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Wednesday, September 12, 2007

The ācāryas on immature bhajan

The commentaries on the Gītā's 'hypocrite'-verse (3.6) give a fascinating description of what can go wrong when one immaturely takes sannyāsa and starts / continues making a show of meditation. In our sampradāya one cannot help but think of immature persons who, either out of naive idealism or for material benefits, settle full-time in a holy place like Rādhākund to start 'meditating'. The Gītā-verse itself runs as follows:


karmendriyāṇi saṁyamya ya āste manasā smaran
indriyārthān vimūḍhātmā mithyācāraḥ sa ucyate


'He who controls his active senses but whose mind dwells on sensual objects and is bewildered by them, is called a hypocrite."

Let us first relish Sridhara Swami's comments:

ato’jnaṁ karma-tyāginaṁ nindati karmendriyāṇīti vāk-pāṇy-ādīni karmendriyāṇi 

"The Lord here criticizes the ignorant who give up activities and control the active senses like the speech and hands."

saṁyamya bhagavad-dhyāna-cchalena indriyārthān viṣayān smarann āste 

'Controlling the senses means here: Making a show of meditating on the Lord while remembering sensual things.'

aviśuddhatayā manasā ātmani sthairyābhāvāt

'His impurity is caused by unsteadiness of the mind' (When the mind is not peaceful one will become active in the wrong way, A.d.)

sa mithyācāraḥ kapaṭācāro dāmbhika ucyata ity arthaḥ

"He is called a hypocrite or fraudster."

Madhusudan Saraswati comments in his tika:

yathā-kathancid autsukya-mātreṇa kṛta-sannyāsas tv aśuddha-cittas tat-phala-bhāṅ na bhavati yataḥ

"Simply due to some enthusiasm one takes sannyāsa with an impure mind. This will not yield the desired fruits."

yo vimūḍhātmā rāga-dveṣādi-dūṣitāntaḥ-karaṇa autsukya-mātreṇa karmendriyāṇi vāk-pāṇy-ādīni saṁyamya nigṛhya bahir-indriyaiḥ karmāṇy akurvann iti yāvat

"This verse speaks of the bewildered soul whose psyche is polluted by attachment and repulsion and simply out of some enthusiasm controls his external senses like speech and hands, not performing any external action."

manasā rāgādi-preritendriyārthān śabdādīn na tv ātma-tattvaḥ smarann āste 

"His minds remembers things, like sounds etc., he is attached or averse to, instead of remembering spiritual things." (The word 'sounds' is funny - it reminds me of all the agitation caused in the mind by the blasting loud all-night Bollywood Music in the holy places nowadays. I do know real saints, including Sādhu Bābā, though, who were / are completely undisturbed by that).

kṛta-sannyāso’ham ity abhimānena karma-śūnyas tiṣṭhati sa mithyācāraḥ sattva-śuddhy-abhāvena phalāyogyatvāt pāpācāra ucyate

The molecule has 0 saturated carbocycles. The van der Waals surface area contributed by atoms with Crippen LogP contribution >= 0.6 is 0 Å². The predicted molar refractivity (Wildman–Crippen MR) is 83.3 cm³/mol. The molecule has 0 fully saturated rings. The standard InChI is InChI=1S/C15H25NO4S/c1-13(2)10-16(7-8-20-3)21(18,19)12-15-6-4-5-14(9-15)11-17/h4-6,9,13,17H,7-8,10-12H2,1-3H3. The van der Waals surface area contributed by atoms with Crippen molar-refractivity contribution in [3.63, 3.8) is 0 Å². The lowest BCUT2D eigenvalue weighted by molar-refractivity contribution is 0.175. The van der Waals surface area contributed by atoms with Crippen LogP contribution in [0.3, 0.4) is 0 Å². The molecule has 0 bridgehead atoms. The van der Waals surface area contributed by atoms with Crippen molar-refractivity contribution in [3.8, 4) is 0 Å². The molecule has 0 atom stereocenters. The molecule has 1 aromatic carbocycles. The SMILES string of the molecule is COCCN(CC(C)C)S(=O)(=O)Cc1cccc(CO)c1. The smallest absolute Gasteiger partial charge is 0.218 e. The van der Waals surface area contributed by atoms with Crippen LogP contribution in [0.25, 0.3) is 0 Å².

He proudly thinks/says 'I have taken sannyāsa' and remains devoid of external activity, but he is a hypocrite. Because of a lack of viśuddha sattva he is unqualified for attaining the results of his activities and thus is called a sinner."


tvaṁ-padārtha-vivekāya sannyāsaḥ sarva-karmaṇām
 śrutyeha vihito yasmāt tat-tyāgī patito bhavet ity ādi-dharma-śāstreṇa 


Śrīpād Madhusūdan then quotes the Dharma Śāstra: "To attain the Supreme one must renounce all activities (sannyāsa). This is what the Śrutis command. Whoever gives this up is considered fallen."

2 comments:

  1. "The tikas of the Gita's 'hypocrite'-verse (3.6) give a fascinating description of what can go wrong when one immaturely takes sannyasa and starts / continues making a show of meditation."

    What I find even more ummm...interesting (to use a rather mild term) is that taking sannyasa is understood an equivalent to liberation (sorry, cant remember now where I read this).

    While that may as well be true (for some), any kind of material label or ritual can not possibly produce spiritual results, and liberation or release as Vedanta sutra puts it, really comes only when ahankara, false ego, is permanently removed (by Vidya, or direct darshana of Hari, according to VS).

    Perhaps here we can find the reason why individuals that take sannyasa don't really live up to it: they are still very much entangled in material conceptions of "I" and "Mine", despite of their 'highest' status in human society.

    I have seen this many times, humans usually look upon ourselves as much more advanced than we really are.

    And there is a huge difference between intellectual and empirical knowledge.

    Radhe Radhe

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  2. Yes, and nowadays, in organised religion, sannyasa or vesh is often awarded to cronies and sycophants of the leaders as a status symbol or position of power, rather than as a diving board for liberation, renunciation et al. Verse 3.6 and its comments perfectly depicts the results and symptoms of such a practise.

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